Bullied Teens, the Greatest Jumpscare Ever Filmed and the Birth of a Franchise

We are in the Top of the Countdown of My 100 Favorite Horror Films kiddies. We are getting to the point where the films need no introductions, but I’ll write the descriptions anyway.

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For my money, this is the best Stephen King adaptation of them all. Based on the novel that launched King’s mercurial career, Sissy Spacek, Piper Laurie, John Travolta, William Katt (Greatest American Hero), Amy Irving, Nancy Allen and P.J. Soles all star in this tale of the supernatural and kinetic rage.

Shy, oppressed Carrie White is asked to the prom and a horrible prank leads to Carrie unleashing her telekinetic abilities on her fellow prom-goers. The recent remake with Chloe Grace Moretz was passable but it didn’t have the believability of the characters of the original. Moretz didn’t fly as the bullied, repressed, tortured soul that Spacek pulled off wonderfully, although Julianne Moore does a nice job as Mrs. White.

.There are many iconic moments in this film. For some reason, filmmakers have had trouble over the decades adapting King’s work for the big screen. Brian De Palma did a great job with this one.

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As you can see, there aren’t very many newer films in the top end of the countdown. A movie really has to grab me. I also find that remakes tend to fall flat. These two are exceptions.

A young bullied boy befriends the female vampire who moves in next door. The original Swedish version is phenomenal and the American remake is excellent. Kodi Smit-McPhee and Chloë Grace Moretz star in the American version. The relationship between the bullied Oskar and Eli/Owen and Abby (U.S. version) begins as friendship and slowly becomes co-dependence and maybe even love as the two learn to protect each other, and even desire to do so. Although a bit slow paced, these films are unusual and different and very well acted.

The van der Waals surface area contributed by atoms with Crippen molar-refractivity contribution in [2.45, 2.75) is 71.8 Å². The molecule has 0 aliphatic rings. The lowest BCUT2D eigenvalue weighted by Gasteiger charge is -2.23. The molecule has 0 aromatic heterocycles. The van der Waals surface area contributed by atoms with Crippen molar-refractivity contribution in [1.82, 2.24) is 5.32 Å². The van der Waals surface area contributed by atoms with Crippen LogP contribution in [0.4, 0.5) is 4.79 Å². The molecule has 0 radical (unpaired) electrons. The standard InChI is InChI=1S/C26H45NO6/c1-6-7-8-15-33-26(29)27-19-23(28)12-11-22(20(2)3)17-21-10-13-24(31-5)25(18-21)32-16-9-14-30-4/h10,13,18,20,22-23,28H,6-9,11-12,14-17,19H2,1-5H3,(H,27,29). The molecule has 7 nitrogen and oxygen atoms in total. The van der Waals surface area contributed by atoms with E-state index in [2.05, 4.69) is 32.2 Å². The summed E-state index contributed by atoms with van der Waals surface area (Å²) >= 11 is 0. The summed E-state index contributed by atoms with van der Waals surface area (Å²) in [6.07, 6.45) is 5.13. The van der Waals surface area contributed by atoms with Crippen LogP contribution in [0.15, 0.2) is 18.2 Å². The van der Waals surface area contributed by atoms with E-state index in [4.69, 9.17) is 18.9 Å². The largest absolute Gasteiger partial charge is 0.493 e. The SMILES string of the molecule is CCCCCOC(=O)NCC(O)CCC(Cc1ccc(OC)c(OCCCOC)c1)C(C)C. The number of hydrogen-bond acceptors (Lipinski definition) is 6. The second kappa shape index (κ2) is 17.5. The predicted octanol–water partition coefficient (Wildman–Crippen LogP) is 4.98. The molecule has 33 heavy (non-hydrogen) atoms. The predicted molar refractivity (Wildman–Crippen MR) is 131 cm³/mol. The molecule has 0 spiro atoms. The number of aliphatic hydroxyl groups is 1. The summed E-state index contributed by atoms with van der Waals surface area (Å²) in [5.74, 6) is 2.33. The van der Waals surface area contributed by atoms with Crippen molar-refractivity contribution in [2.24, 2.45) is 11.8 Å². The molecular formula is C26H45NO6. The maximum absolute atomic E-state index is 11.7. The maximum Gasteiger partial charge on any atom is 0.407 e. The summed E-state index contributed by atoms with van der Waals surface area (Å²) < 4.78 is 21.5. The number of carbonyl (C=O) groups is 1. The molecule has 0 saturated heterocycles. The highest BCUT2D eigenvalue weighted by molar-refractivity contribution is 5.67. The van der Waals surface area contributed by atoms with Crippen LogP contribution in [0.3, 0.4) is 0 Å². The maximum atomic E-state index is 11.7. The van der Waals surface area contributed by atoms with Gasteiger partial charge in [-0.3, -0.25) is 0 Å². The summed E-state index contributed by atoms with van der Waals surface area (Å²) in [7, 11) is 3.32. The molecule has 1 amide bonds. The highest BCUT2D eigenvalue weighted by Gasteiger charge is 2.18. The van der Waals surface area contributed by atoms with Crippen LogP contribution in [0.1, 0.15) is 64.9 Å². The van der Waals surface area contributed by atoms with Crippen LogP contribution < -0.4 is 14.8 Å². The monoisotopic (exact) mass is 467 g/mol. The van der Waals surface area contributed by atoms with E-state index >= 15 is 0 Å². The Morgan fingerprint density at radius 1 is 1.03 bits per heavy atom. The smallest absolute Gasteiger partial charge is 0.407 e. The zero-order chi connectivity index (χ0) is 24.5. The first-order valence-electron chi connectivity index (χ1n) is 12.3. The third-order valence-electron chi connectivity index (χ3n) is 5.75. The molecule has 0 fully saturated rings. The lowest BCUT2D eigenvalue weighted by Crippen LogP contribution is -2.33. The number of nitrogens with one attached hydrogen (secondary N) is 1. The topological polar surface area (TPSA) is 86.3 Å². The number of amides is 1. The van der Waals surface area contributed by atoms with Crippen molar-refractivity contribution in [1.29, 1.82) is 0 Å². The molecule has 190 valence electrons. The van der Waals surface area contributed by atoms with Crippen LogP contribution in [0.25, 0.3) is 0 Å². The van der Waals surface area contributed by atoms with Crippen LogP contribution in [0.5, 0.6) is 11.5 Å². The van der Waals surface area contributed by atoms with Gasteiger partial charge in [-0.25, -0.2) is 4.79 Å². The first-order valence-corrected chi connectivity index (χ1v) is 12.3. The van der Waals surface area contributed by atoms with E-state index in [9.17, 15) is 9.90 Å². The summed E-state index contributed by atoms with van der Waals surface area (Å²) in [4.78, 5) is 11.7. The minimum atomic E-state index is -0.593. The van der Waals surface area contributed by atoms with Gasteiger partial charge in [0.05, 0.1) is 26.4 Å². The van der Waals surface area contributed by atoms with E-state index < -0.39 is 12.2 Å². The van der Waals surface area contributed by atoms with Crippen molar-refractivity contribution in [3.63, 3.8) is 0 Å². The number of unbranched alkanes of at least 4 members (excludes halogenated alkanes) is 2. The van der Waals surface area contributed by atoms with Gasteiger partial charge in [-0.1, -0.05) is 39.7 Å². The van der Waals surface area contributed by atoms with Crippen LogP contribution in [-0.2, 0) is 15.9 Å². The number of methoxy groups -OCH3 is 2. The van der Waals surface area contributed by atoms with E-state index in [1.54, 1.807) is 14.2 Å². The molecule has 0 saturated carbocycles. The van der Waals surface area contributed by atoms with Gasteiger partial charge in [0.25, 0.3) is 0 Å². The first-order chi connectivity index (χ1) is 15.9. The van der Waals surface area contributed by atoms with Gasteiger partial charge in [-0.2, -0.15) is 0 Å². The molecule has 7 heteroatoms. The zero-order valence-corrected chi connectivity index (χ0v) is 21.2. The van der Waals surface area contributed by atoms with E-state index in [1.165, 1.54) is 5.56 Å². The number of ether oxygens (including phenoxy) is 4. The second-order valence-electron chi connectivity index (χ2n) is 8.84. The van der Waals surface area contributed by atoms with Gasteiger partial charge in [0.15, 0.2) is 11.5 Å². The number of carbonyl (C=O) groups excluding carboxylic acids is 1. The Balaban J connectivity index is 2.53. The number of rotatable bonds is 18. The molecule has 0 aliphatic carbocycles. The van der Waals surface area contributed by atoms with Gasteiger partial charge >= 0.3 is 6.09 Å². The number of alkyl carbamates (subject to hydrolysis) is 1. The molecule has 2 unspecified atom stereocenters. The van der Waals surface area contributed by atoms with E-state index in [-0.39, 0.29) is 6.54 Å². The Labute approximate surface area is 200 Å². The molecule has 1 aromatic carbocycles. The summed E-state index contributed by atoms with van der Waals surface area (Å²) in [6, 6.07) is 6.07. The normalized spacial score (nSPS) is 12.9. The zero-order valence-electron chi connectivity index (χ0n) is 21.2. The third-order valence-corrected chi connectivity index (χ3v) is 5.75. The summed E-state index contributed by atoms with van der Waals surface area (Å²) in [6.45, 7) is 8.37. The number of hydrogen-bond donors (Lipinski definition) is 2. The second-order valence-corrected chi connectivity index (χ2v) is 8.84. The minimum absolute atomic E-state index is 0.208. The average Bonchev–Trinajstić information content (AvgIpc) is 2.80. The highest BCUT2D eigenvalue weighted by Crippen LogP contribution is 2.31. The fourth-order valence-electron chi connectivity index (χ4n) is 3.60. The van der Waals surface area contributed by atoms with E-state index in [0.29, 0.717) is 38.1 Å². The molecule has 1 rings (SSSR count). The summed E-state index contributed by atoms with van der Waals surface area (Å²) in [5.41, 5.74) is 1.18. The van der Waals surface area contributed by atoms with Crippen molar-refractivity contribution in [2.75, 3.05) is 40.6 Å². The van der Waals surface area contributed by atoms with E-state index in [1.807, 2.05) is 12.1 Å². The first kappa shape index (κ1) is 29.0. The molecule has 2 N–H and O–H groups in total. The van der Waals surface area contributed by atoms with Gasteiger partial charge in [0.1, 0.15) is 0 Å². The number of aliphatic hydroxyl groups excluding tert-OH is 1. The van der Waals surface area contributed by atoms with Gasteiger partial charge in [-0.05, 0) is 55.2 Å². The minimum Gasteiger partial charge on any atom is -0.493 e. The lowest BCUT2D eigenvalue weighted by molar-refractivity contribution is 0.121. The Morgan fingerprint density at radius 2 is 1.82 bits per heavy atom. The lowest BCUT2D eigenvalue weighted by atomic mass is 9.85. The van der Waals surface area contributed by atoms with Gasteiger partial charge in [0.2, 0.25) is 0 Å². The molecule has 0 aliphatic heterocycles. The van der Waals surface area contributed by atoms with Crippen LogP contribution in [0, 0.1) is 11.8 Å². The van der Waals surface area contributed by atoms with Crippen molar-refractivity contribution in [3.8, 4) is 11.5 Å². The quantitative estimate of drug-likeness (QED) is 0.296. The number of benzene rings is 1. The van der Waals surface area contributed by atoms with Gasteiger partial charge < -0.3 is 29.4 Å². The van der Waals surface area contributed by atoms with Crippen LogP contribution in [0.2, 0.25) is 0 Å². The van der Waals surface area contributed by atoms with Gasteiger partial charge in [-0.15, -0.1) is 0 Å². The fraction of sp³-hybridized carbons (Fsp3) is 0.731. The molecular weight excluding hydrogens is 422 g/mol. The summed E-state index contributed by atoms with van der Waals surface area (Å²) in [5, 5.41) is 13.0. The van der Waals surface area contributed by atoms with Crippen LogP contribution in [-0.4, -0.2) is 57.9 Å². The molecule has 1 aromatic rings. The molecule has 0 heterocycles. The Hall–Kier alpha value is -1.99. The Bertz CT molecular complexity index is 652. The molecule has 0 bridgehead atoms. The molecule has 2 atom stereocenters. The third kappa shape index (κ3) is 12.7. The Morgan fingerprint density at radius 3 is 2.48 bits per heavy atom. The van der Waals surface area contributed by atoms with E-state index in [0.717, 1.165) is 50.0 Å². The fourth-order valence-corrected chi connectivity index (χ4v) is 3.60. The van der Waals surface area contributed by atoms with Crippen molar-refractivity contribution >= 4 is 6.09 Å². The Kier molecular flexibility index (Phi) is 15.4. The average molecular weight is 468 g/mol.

Based on the novel by John Ajvide Lindqvist, it’s a tale of Gothic horror for the vampire and a coming of age story for the bullied boy, these movies are well-written and gritty.

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This is the sequel to The Exorcist we should have gotten. From IMDB, “A police Lieutenant uncovers more than he bargained for as his investigation of a series of murders, which have all the hallmarks of the deceased Gemini serial killer, leads him to question the patients of a psychiatric ward.”

That description doesn’t come close. George C. Scott plays that police lieutenant as all kinds of Satanic goings on plague him. He plays the Kinderman character and Ed Flanders plays Father Dyer from the first film, as Pazuzu continues to terrorize Georgetown in Washington, D.C. Basketball great Patrick Ewing and model Fabio make cameo appearances.

This movie features the single greatest jumpscare ever filmed. Brad Dourif also stars and he is his usual creepy self.

MV5BMTkyNzc4NjkwNV5BMl5BanBnXkFtZTgwNzI2Mjc1MDE@._V1_18. Hellraiser

“We’ll tear your soul apart!” Clive Barker is at his best with this film that centers around a puzzle box that can summon all kinds of hell – literally. We were introduced to Pinhead and the Cenobites. Andrew Robinson, Clare Higgins, Ashley Laurence and Sean Chapman star in this gory thriller.

Chapman plays Frank, a macabre adrenaline junkie who wants to test the limits of pleasure and pain. He finds his solution in the form of the puzzle box. He finds a way back from the other side and embroils his brother’s family in his evil. Doug Bradley stars as the iconic Pinhead.

Based on the novella The Hellbound Heart, Hellraiser spawned an entire universe that includes several sequels, novels and comic books. I watched this again recently and I was surprised at how well it still holds up 32 years later.

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